The claim wasn't that nobody understands anything other than passwords, it was that everyone understands passwords.

The claim was that nothing else will take off. 2FA and password maangers at least are used out there beyond a niche thing nobody ever heard of (which is how he described the viability of other schemes he didn't bother naming)

The claim was that nothing else will take off to the point of becoming a password killer.

2FA doesn't try to replace passwords.


For one 2FA is (often) an addition to password and almost always it is required only at registration time (e.g. email confirmation)

> Asking people to deal with more and more and longer and longer passwords is a usability nightmare. It's a absurdity.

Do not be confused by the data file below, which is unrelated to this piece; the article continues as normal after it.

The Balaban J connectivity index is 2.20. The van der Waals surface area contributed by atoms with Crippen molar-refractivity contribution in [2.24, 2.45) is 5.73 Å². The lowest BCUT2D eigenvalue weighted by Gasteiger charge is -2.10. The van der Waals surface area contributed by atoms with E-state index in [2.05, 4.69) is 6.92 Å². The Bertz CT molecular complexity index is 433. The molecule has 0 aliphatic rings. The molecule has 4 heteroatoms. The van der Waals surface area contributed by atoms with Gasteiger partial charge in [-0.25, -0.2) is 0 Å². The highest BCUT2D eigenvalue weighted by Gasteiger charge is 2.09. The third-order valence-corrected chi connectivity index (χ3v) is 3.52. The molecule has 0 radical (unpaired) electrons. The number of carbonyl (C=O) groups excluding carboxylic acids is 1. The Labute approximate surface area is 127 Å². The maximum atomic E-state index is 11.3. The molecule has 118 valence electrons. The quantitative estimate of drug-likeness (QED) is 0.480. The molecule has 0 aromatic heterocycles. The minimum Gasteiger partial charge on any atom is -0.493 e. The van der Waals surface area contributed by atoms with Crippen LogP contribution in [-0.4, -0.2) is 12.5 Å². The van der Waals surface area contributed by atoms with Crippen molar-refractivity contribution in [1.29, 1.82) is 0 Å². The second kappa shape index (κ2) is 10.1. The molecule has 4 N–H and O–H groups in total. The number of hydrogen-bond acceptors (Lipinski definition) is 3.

I fully agree with you, but an anecdote.

I find long password to be easy to remember if they are just long lower case strings instead of having wierd symbol-number combinations.


> What if the password manager were in charge of logging you in _directly_, through some new protocol between browsers and PW managers?

FYI, this is exactly what WebAuthn is. The standard was just finalized in August. All we need now is some implementations.


What is wrong with magic links exactly?

Email already is the single point of failure, password resets. People are already used to looking at their email, account verification etc. People are already used to looking at their email after signing in, 2nd factor with email exists on some sites.

Downsides are that they might be scanned by security software and visited, but surely that's also a problem for verification links? I can't imagine that people would appreciate accounts being automatically verified...